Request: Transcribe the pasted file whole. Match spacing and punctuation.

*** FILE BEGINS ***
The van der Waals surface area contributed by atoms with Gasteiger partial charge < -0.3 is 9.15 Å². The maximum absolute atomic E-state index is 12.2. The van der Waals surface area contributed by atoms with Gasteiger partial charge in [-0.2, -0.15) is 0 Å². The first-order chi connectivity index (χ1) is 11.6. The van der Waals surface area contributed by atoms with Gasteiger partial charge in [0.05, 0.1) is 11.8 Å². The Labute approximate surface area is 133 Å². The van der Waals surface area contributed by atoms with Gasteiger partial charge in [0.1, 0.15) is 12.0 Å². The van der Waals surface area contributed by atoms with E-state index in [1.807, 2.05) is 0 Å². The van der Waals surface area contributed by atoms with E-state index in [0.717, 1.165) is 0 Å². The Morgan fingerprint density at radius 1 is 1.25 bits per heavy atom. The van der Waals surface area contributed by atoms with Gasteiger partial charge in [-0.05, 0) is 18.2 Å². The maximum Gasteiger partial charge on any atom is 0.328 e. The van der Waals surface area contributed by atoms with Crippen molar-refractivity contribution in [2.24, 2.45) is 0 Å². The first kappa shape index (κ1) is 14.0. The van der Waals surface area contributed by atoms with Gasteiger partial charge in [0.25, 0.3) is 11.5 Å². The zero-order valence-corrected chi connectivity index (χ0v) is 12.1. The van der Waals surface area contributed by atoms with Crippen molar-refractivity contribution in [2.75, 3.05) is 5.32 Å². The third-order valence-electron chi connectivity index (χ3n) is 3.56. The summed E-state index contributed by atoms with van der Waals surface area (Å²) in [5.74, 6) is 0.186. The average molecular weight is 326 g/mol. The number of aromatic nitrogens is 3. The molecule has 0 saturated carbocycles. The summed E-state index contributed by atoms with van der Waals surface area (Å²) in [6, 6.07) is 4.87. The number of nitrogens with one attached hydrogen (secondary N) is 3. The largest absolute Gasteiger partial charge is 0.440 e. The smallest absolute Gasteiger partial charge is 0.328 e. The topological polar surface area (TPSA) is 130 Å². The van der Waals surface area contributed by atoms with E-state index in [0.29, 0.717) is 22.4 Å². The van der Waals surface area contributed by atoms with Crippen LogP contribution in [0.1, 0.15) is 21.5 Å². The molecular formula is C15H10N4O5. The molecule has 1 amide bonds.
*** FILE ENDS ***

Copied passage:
The van der Waals surface area contributed by atoms with Gasteiger partial charge < -0.3 is 9.15 Å². The maximum absolute atomic E-state index is 12.2. The van der Waals surface area contributed by atoms with Gasteiger partial charge in [-0.2, -0.15) is 0 Å². The first-order chi connectivity index (χ1) is 11.6. The van der Waals surface area contributed by atoms with Gasteiger partial charge in [0.05, 0.1) is 11.8 Å². The Labute approximate surface area is 133 Å². The van der Waals surface area contributed by atoms with Gasteiger partial charge in [0.1, 0.15) is 12.0 Å². The van der Waals surface area contributed by atoms with E-state index in [1.807, 2.05) is 0 Å². The van der Waals surface area contributed by atoms with E-state index in [0.717, 1.165) is 0 Å². The Morgan fingerprint density at radius 1 is 1.25 bits per heavy atom. The van der Waals surface area contributed by atoms with Gasteiger partial charge in [-0.05, 0) is 18.2 Å². The maximum Gasteiger partial charge on any atom is 0.328 e. The van der Waals surface area contributed by atoms with Crippen molar-refractivity contribution in [2.24, 2.45) is 0 Å². The first kappa shape index (κ1) is 14.0. The van der Waals surface area contributed by atoms with Gasteiger partial charge in [0.25, 0.3) is 11.5 Å². The zero-order valence-corrected chi connectivity index (χ0v) is 12.1. The van der Waals surface area contributed by atoms with Crippen molar-refractivity contribution in [2.75, 3.05) is 5.32 Å². The third-order valence-electron chi connectivity index (χ3n) is 3.56. The summed E-state index contributed by atoms with van der Waals surface area (Å²) in [5.74, 6) is 0.186. The average molecular weight is 326 g/mol. The number of aromatic nitrogens is 3. The molecule has 0 saturated carbocycles. The summed E-state index contributed by atoms with van der Waals surface area (Å²) in [6, 6.07) is 4.87. The number of nitrogens with one attached hydrogen (secondary N) is 3. The largest absolute Gasteiger partial charge is 0.440 e. The smallest absolute Gasteiger partial charge is 0.328 e. The topological polar surface area (TPSA) is 130 Å². The van der Waals surface area contributed by atoms with E-state index in [0.29, 0.717) is 22.4 Å². The van der Waals surface area contributed by atoms with Crippen LogP contribution in [0.1, 0.15) is 21.5 Å². The molecular formula is C15H10N4O5. The molecule has 1 amide bonds.